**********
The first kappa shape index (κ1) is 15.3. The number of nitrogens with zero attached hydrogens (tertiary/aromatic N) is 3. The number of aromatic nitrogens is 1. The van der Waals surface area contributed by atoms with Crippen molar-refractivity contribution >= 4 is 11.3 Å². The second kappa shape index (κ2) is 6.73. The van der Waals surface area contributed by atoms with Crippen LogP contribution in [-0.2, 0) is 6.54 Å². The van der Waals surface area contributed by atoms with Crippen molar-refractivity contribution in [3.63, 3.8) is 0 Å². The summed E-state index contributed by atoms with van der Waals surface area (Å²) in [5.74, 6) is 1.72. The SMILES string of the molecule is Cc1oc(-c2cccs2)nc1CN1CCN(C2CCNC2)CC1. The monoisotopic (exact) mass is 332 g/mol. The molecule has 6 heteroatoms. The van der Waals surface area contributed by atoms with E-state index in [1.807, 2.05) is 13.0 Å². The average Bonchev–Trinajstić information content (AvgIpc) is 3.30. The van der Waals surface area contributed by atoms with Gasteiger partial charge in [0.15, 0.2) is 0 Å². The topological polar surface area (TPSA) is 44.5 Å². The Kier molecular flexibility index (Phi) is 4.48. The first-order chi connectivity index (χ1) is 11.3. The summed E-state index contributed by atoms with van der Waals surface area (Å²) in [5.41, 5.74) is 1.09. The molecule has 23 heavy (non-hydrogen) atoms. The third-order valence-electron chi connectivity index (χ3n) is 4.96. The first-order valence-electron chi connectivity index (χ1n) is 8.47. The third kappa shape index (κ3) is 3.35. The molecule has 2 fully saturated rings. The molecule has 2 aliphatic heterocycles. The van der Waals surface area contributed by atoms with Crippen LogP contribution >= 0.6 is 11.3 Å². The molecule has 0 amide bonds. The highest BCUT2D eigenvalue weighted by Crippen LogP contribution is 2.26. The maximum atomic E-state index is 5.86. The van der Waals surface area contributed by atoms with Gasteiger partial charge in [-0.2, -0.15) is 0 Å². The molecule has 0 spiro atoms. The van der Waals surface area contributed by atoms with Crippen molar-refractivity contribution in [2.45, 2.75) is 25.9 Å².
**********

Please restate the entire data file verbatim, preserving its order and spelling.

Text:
The first kappa shape index (κ1) is 15.3. The number of nitrogens with zero attached hydrogens (tertiary/aromatic N) is 3. The number of aromatic nitrogens is 1. The van der Waals surface area contributed by atoms with Crippen molar-refractivity contribution >= 4 is 11.3 Å². The second kappa shape index (κ2) is 6.73. The van der Waals surface area contributed by atoms with Crippen LogP contribution in [-0.2, 0) is 6.54 Å². The van der Waals surface area contributed by atoms with Crippen molar-refractivity contribution in [3.63, 3.8) is 0 Å². The summed E-state index contributed by atoms with van der Waals surface area (Å²) in [5.74, 6) is 1.72. The SMILES string of the molecule is Cc1oc(-c2cccs2)nc1CN1CCN(C2CCNC2)CC1. The monoisotopic (exact) mass is 332 g/mol. The molecule has 6 heteroatoms. The van der Waals surface area contributed by atoms with E-state index in [1.807, 2.05) is 13.0 Å². The average Bonchev–Trinajstić information content (AvgIpc) is 3.30. The van der Waals surface area contributed by atoms with Gasteiger partial charge in [0.15, 0.2) is 0 Å². The topological polar surface area (TPSA) is 44.5 Å². The Kier molecular flexibility index (Phi) is 4.48. The first-order chi connectivity index (χ1) is 11.3. The summed E-state index contributed by atoms with van der Waals surface area (Å²) in [5.41, 5.74) is 1.09. The molecule has 23 heavy (non-hydrogen) atoms. The third-order valence-electron chi connectivity index (χ3n) is 4.96. The first-order valence-electron chi connectivity index (χ1n) is 8.47. The third kappa shape index (κ3) is 3.35. The molecule has 2 fully saturated rings. The molecule has 2 aliphatic heterocycles. The van der Waals surface area contributed by atoms with Crippen LogP contribution >= 0.6 is 11.3 Å². The molecule has 0 amide bonds. The highest BCUT2D eigenvalue weighted by Crippen LogP contribution is 2.26. The maximum atomic E-state index is 5.86. The van der Waals surface area contributed by atoms with Gasteiger partial charge in [-0.2, -0.15) is 0 Å². The molecule has 0 spiro atoms. The van der Waals surface area contributed by atoms with Crippen molar-refractivity contribution in [2.45, 2.75) is 25.9 Å².